This is done in order to make the signal “cleaner”. On Figure 4 you can see the signal that reaches the memory chip. On the left hand side you see the signals on a system that uses motherboard termination (DDR memories) while on the right hand side you see the signals on a system that uses on-die termination (DDR2 memories). Even a layman can easily say that the signals on the right hand side are cleaner and stable than the signals on the left hand side. On the yellow square you can compare the time frame difference – this time frame is the time the memory has to read or write a piece of data. With the use of on-die termination this time frame got wider, allowing higher clocks to be achieved since the memory has more time to read or write a data chunk.

DDR2 Memory Tutorial

Figure 4: Comparison between motherboard termination and on-die termination.

Latencies

DDR2 memories work with higher latencies than DDR memories. In other words, they delay more clock cycles to deliver a requested data. Does this mean that DDR2 memories are slower than DDR memories? Not necessarily. As we said, they delay more clock cycles, but not necessarily more time.

If we compare a DDR memory to a DDR2 memory running under the same clock, the one with the lower latency will be the fastest. Thus, if you have a DDR400 CL3 memory and a DDR2-400 CL4 memory, your DDR400 will be faster.

Keep in mind that DDR2 memories have an additional parameter called AL (additional latency), which must be added to their nominal latency (CL) in order to get the total latency.

When comparing memories with different speeds, you need to consider the clock in your math.

On a DDR400 CL3 memory, this “3” means that the memory delays three clock cycles to start delivering the requested data. Since this memory runs at 200 MHz, each clock tick measures 5 ns (T= 1/f). Thus its latency if of 15 ns.

Now on a DDR2-533 CL3 AL0 memory, this “3” also means that the memory delays three clock cycles to start delivering the request data, but since this memory runs at 266 MHz, each clock tick measures 3.75 ns, so its latency is of 11.25 ns, making this memory faster to data delivery than our DDR400 CL3 memory. So a DDR2-533 CL4 and AL0 memory has the same latency as a DDR400 CL3. Notice that we are assuming the additional latency as zero, or we would need to take it into account, i.e., a DDR2 CL3 AL1 memory has in reality a latency of four clock cycles.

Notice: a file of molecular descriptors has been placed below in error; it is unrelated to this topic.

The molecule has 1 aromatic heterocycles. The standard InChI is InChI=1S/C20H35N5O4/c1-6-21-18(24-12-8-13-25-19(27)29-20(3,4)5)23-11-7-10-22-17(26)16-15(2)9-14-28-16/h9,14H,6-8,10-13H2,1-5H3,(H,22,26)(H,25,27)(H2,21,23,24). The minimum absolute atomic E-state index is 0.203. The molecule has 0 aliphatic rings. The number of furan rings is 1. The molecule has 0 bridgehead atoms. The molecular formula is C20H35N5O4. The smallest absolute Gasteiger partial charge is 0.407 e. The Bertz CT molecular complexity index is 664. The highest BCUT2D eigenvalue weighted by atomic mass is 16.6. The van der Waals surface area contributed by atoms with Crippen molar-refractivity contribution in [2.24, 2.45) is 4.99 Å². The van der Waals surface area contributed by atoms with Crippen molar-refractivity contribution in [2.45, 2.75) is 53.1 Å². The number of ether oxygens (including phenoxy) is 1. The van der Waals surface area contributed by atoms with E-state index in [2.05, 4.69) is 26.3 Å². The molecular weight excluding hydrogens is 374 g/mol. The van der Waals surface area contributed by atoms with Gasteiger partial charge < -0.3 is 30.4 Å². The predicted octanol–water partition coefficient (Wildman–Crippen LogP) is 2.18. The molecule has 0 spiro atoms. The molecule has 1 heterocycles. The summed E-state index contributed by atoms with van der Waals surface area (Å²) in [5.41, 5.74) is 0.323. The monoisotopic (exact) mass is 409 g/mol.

Some manufacturers announce their memory module latencies thru a series of four number, like “4-4-4-12” or “5-4-4-9” or “3-3-3-8”. The latency we’ve been talking about (CL) is the first number on the sequence. The additional latency (AL) is usually found on the memory module technical specs (usually a PDF file for downloading on the manufacturer website).

In order to make you calculations and comparisons easier, we prepared the following table containing the clock tick duration depending on the memory type. So, just get the number below depending on the memory type you want to compare and multiply it by the latency value in order to know the latency duration in nanoseconds, allowing you to compare latencies of memories with different clock speeds and to know which memory is faster.

 

Memory Clock Tick Duration (each one)
DDR266 7.5 ns
DDR333  6 ns
DDR400 and DDR2-400 5 ns
DDR2-533 3.75 ns
DDR2-667 3 ns
DDR2-800  2.5 ns